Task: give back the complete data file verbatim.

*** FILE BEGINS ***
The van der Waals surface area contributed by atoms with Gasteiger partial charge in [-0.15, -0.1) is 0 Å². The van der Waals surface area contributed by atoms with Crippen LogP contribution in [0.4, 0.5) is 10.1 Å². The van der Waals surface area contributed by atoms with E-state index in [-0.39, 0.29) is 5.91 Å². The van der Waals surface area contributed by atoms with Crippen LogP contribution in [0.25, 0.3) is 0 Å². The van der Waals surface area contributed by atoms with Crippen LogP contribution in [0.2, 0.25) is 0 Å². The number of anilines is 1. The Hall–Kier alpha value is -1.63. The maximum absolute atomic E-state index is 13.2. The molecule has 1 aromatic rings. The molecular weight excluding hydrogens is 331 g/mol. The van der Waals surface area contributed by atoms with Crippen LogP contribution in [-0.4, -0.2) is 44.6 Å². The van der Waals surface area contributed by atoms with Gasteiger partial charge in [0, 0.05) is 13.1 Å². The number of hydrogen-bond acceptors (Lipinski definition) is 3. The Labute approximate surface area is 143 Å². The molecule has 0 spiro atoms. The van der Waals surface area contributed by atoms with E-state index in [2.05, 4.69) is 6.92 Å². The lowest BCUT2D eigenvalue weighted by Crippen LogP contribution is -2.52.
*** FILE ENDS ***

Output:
The van der Waals surface area contributed by atoms with Gasteiger partial charge in [-0.15, -0.1) is 0 Å². The van der Waals surface area contributed by atoms with Crippen LogP contribution in [0.4, 0.5) is 10.1 Å². The van der Waals surface area contributed by atoms with E-state index in [-0.39, 0.29) is 5.91 Å². The van der Waals surface area contributed by atoms with Crippen LogP contribution in [0.25, 0.3) is 0 Å². The van der Waals surface area contributed by atoms with Crippen LogP contribution in [0.2, 0.25) is 0 Å². The number of anilines is 1. The Hall–Kier alpha value is -1.63. The maximum absolute atomic E-state index is 13.2. The molecule has 1 aromatic rings. The molecular weight excluding hydrogens is 331 g/mol. The van der Waals surface area contributed by atoms with Crippen LogP contribution in [-0.4, -0.2) is 44.6 Å². The van der Waals surface area contributed by atoms with Gasteiger partial charge in [0, 0.05) is 13.1 Å². The number of hydrogen-bond acceptors (Lipinski definition) is 3. The Labute approximate surface area is 143 Å². The molecule has 0 spiro atoms. The van der Waals surface area contributed by atoms with E-state index in [2.05, 4.69) is 6.92 Å². The lowest BCUT2D eigenvalue weighted by Crippen LogP contribution is -2.52.